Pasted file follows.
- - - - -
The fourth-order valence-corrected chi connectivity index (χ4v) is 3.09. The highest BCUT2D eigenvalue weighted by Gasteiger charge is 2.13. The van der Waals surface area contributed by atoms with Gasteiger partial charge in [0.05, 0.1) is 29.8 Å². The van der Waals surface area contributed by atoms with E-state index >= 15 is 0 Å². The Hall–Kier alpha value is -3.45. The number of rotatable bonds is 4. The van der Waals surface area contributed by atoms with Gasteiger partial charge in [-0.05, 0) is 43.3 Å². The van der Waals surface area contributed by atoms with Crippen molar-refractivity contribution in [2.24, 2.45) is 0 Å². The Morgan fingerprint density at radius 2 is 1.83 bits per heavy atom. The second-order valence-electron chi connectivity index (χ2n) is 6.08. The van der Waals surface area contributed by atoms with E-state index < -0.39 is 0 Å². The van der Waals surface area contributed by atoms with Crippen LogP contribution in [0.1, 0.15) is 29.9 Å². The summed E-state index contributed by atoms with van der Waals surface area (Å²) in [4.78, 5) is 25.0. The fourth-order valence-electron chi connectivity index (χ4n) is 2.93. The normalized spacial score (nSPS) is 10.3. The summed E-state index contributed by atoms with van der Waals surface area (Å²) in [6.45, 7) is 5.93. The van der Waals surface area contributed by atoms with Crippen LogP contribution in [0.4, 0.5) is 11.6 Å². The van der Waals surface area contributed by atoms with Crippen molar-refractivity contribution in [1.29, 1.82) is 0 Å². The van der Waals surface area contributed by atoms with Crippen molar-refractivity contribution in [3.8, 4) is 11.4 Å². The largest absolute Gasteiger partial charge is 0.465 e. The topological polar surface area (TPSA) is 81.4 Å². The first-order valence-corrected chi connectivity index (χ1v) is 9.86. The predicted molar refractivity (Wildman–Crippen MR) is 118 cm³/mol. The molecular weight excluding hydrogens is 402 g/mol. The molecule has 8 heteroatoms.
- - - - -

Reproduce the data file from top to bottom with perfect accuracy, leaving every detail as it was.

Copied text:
The fourth-order valence-corrected chi connectivity index (χ4v) is 3.09. The highest BCUT2D eigenvalue weighted by Gasteiger charge is 2.13. The van der Waals surface area contributed by atoms with Gasteiger partial charge in [0.05, 0.1) is 29.8 Å². The van der Waals surface area contributed by atoms with E-state index >= 15 is 0 Å². The Hall–Kier alpha value is -3.45. The number of rotatable bonds is 4. The van der Waals surface area contributed by atoms with Gasteiger partial charge in [-0.05, 0) is 43.3 Å². The van der Waals surface area contributed by atoms with Crippen molar-refractivity contribution in [2.24, 2.45) is 0 Å². The Morgan fingerprint density at radius 2 is 1.83 bits per heavy atom. The second-order valence-electron chi connectivity index (χ2n) is 6.08. The van der Waals surface area contributed by atoms with E-state index < -0.39 is 0 Å². The van der Waals surface area contributed by atoms with Crippen LogP contribution in [0.1, 0.15) is 29.9 Å². The summed E-state index contributed by atoms with van der Waals surface area (Å²) in [4.78, 5) is 25.0. The fourth-order valence-electron chi connectivity index (χ4n) is 2.93. The normalized spacial score (nSPS) is 10.3. The summed E-state index contributed by atoms with van der Waals surface area (Å²) in [6.45, 7) is 5.93. The van der Waals surface area contributed by atoms with Crippen LogP contribution in [0.4, 0.5) is 11.6 Å². The van der Waals surface area contributed by atoms with Crippen molar-refractivity contribution in [1.29, 1.82) is 0 Å². The van der Waals surface area contributed by atoms with Crippen molar-refractivity contribution in [3.8, 4) is 11.4 Å². The largest absolute Gasteiger partial charge is 0.465 e. The topological polar surface area (TPSA) is 81.4 Å². The first-order valence-corrected chi connectivity index (χ1v) is 9.86. The predicted molar refractivity (Wildman–Crippen MR) is 118 cm³/mol. The molecular weight excluding hydrogens is 402 g/mol. The molecule has 8 heteroatoms.